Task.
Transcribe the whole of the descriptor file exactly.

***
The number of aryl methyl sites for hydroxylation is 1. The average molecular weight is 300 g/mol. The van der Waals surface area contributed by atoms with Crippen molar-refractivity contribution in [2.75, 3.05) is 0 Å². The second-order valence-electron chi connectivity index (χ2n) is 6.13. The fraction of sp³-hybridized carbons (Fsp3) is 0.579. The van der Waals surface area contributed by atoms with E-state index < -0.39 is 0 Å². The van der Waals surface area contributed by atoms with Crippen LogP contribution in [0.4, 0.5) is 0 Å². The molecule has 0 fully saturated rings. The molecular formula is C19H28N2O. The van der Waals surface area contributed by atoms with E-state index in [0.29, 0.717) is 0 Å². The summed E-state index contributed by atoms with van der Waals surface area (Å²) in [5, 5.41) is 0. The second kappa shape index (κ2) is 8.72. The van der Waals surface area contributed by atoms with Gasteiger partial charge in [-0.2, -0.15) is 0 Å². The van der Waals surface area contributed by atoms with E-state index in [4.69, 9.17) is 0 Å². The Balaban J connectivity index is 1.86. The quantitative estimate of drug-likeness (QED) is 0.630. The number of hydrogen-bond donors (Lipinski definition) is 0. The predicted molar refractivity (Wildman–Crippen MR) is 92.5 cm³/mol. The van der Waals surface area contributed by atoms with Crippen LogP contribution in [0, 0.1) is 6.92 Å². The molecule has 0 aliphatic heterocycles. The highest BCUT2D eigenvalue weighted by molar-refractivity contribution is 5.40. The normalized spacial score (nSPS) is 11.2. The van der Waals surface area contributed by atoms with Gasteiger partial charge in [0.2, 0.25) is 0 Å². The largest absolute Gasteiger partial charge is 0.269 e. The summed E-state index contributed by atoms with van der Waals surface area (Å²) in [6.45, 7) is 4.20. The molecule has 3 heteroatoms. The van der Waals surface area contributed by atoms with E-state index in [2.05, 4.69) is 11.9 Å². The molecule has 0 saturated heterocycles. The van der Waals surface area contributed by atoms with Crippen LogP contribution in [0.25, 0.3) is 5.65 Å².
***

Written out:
The number of aryl methyl sites for hydroxylation is 1. The average molecular weight is 300 g/mol. The van der Waals surface area contributed by atoms with Crippen molar-refractivity contribution in [2.75, 3.05) is 0 Å². The second-order valence-electron chi connectivity index (χ2n) is 6.13. The fraction of sp³-hybridized carbons (Fsp3) is 0.579. The van der Waals surface area contributed by atoms with E-state index < -0.39 is 0 Å². The van der Waals surface area contributed by atoms with Crippen LogP contribution in [0.4, 0.5) is 0 Å². The molecule has 0 fully saturated rings. The molecular formula is C19H28N2O. The van der Waals surface area contributed by atoms with E-state index in [0.29, 0.717) is 0 Å². The summed E-state index contributed by atoms with van der Waals surface area (Å²) in [5, 5.41) is 0. The second kappa shape index (κ2) is 8.72. The van der Waals surface area contributed by atoms with Gasteiger partial charge in [-0.2, -0.15) is 0 Å². The van der Waals surface area contributed by atoms with E-state index in [4.69, 9.17) is 0 Å². The Balaban J connectivity index is 1.86. The quantitative estimate of drug-likeness (QED) is 0.630. The number of hydrogen-bond donors (Lipinski definition) is 0. The predicted molar refractivity (Wildman–Crippen MR) is 92.5 cm³/mol. The van der Waals surface area contributed by atoms with Crippen LogP contribution in [0, 0.1) is 6.92 Å². The molecule has 0 aliphatic heterocycles. The highest BCUT2D eigenvalue weighted by molar-refractivity contribution is 5.40. The normalized spacial score (nSPS) is 11.2. The van der Waals surface area contributed by atoms with Gasteiger partial charge in [0.2, 0.25) is 0 Å². The largest absolute Gasteiger partial charge is 0.269 e. The summed E-state index contributed by atoms with van der Waals surface area (Å²) in [6.45, 7) is 4.20. The molecule has 3 heteroatoms. The van der Waals surface area contributed by atoms with E-state index in [2.05, 4.69) is 11.9 Å². The molecule has 0 saturated heterocycles. The van der Waals surface area contributed by atoms with Crippen LogP contribution in [0.25, 0.3) is 5.65 Å².